For the current study, all 238 first-year BS Psychology students enrolled in the College of Science at the University of Santo Tomas, Manila were assessed using the Beck Depression Inventory. Thirty met the inclusion criterion of having scores in the moderate to severe clinical range (described below). They were randomly assigned to either an EFT or a no treatment group; since the entire cohort was assessed, those with clinical scores had a theoretically equal opportunity of being assigned to either group. The causes of depression listed by participants were personal appearance, romantic relationships, family problems, academic problems, socioeconomic status, and loss of a loved one. To make the results as generalizable as possible for this population, there were no exclusion criteria.

The study was reviewed for human subject protection by the university and registered on http://www.clinicaltrials.gov/ (NCT01117532); all subjects signed informed consent forms. All EFT instruction was provided by a student trained in EFT who served as group facilitator. All assessments and the intervention took place at a location near the College of Science campus. Data were analyzed by a blind offsite biostatistician (the third author). EFT was administered according to the protocols in The EFT Manual [19]. The first author, who has an EFT Cert-1 certification from EFT founder Gary Craig, as well as a CEHP credential from ACEP, the Association for Comprehensive Energy Psychology, reviewed implementation fidelity by means of written session notes. Randomization and group assignment were conducted by the second author.

2.2. Measures

The Beck Depression Inventory (BDI) is composed of 21 questions that assess the intensity, severity, and depth of depression in patients with psychiatric diagnoses [43]. Items are rated on a 4-point scale, with higher scores indicating more severe depression. Total scores less than 10 are considered no or minimal depression, while scores ranging between 10 and 18 are considered mild depression. Moderate depression scores range between 19 and 29, while severe depression is indicated by scores greater than 29. The BDI has convergent validity with observer-rated measures diagnosing depression [44, 45]. It has been found to be an effective screening instrument for depression in adolescents [46].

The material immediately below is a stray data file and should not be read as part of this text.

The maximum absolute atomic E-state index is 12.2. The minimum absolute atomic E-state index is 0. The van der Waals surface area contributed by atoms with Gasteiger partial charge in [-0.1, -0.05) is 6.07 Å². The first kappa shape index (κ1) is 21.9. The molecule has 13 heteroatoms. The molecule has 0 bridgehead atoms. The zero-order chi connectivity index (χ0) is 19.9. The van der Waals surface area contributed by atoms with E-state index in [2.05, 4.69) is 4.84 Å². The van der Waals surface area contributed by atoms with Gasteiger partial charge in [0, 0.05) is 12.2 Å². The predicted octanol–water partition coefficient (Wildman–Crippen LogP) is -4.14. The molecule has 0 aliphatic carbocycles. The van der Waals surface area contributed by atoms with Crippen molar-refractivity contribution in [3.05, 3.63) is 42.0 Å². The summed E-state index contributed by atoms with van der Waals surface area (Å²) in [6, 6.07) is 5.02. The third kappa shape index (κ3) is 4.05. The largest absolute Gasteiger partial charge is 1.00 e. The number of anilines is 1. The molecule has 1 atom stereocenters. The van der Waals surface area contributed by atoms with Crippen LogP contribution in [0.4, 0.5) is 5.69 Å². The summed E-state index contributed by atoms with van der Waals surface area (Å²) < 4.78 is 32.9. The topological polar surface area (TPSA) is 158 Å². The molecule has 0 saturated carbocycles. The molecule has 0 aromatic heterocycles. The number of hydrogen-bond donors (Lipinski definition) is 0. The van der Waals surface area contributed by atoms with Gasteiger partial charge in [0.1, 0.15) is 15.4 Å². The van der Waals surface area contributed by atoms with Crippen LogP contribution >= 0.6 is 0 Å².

2.3. Procedures

Four EFT group therapy sessions were administered within 3 consecutive weeks. Each session lasted 90 minutes. Subjects were dropped from the study if they missed more than one session ( for EFT group) or failed to compete the final assessment ( for EFT group, for the no treatment group). Posttests for both groups occurred at the end of the 3-week period. Dropouts resulted in a final count of 18 students, and all analysis was performed on this sample. The demographic characteristics of the sample were as follows: 3 were male, and 15 were female; the average age was 16.7 years old, with a range from 16 to 18. No adverse events were reported. The reasons cited by dropouts were lack of time, conflicts with academic requirements, the pressures of exams and class assignments, and forgetting a required group class or assessment completion meeting. See Figure 1 for the CONSORT flow chart.

Figure 1: CONSORT flow chart.

3. Results

First, a -test was conducted to compare baseline BDI scores between the two groups to determine initial equivalence between the groups. A statistically significant difference between groups ( , ) was found indicating greater depression in the EFT experimental group (see Table 1). Due to the lack of equivalence between the two groups, an analysis of covariance (ANCOVA) controlling for baseline scores was conducted on the posttest BDI scores. A statistically significant group effect was found ( , ). The EFT group had significantly lower BDI depression scores (see Table 2) at posttest.

Table 1: Pretest BDI means and standard deviations: -test Results.